Vaccinations are important for your pets because they protect them from viruses and diseases that could be life threatening. There are both necessary and optional vaccinations for pets. However, if you work closely with your animal hospital your veterinarian will provide you with a list of necessary vaccinations and ensure that your pet receives his or her vaccinations on time.
When to Start Vaccinating Your Pet
It’s recommended to begin vaccinating your pet as a puppy or kitten. The earlier you can start your pet on the vaccination schedule, the easier it will be for your pet to build antibodies against certain viruses. If you find a lost dog or cat and decide to keep it, you should start vaccinations as soon as possible. A dog or cat does not need to be a puppy or kitten for vaccinations to be effective. For a pet with no known history of veterinary care, your vet will just start the vaccinations from the beginning.
Common Vaccinations for Dogs
Your animal hospital will give your dog a number of different vaccinations over the course of its life. Rabies is a vaccination that your dog receives regularly, and your veterinarian will give you a rabies tag certifying that your dog has been vaccinated. This is a required vaccination because rabies is easily spread from animal to animal and from animals to people. Puppies will receive one shot and then go back for a booster every year or every three years.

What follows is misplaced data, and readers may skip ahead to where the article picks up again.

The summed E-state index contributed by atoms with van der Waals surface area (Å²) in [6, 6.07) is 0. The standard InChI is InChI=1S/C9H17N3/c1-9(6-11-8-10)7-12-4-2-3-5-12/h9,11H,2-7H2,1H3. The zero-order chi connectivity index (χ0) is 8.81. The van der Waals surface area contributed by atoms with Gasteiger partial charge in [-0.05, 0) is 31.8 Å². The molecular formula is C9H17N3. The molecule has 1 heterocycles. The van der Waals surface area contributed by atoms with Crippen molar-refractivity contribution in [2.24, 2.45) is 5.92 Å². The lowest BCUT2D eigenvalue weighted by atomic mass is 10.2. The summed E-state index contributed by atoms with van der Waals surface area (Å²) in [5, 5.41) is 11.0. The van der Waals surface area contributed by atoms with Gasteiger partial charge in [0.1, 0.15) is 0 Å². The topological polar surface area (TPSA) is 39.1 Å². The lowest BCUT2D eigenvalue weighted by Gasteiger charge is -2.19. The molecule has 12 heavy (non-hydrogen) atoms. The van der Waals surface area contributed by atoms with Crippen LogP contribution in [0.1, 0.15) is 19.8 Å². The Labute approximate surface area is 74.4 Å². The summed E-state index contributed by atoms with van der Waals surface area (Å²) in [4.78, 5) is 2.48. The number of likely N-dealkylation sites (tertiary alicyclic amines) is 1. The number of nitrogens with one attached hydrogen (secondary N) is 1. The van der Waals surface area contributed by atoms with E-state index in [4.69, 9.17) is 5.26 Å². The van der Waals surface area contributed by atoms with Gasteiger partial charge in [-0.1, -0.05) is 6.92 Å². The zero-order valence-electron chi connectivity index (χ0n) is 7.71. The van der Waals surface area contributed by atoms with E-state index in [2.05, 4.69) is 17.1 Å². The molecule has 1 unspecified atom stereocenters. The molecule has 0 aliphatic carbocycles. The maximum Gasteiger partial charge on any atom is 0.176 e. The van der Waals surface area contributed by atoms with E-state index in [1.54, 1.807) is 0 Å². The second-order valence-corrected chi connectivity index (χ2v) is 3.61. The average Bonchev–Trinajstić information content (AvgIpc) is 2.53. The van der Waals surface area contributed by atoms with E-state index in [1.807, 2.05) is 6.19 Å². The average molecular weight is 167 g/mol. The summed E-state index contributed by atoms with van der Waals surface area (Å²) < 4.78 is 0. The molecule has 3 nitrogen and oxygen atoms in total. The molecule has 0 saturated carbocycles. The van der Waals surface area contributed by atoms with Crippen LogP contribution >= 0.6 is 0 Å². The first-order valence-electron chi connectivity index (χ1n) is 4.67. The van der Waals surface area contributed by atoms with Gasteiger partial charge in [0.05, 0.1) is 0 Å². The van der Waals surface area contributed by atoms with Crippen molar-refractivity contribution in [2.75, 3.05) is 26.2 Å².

Other dog vaccinations include distemper, parvovirus, adenovirus, influenza, and bordetella. Viruses like parvo and distemper can cause serious illness or death in a dog, so these vaccinations are often required by your veterinarian. Others like influenza or adenovirus are elective, although your vet may recommend these vaccines.
Vaccinations for Felines
Cats receive some of the same vaccinations as dogs, with a few changes. Rabies is fatal for cats, so a rabies shot is necessary. Distemper, herpesvirus, and calicivirus, are all viruses that can lead to serious illness or death in your cat. Vaccines for feline leukemia and to prevent a virus called bordetella are both elective. If you board your pet frequently at the animal hospital, you will be required to have an up to date bordetella shot, also known as the kennel cough shot, to prevent the transmission of this virus during boarding. Since your pet is a companion for many years of your life, it only makes sense to provide them with the best healthcare available, including protection against viruses and bacteria.
If you’d like to schedule vaccinations with a reputable animal hospital, visit Westernvetgroup.com on Facebook for more information.
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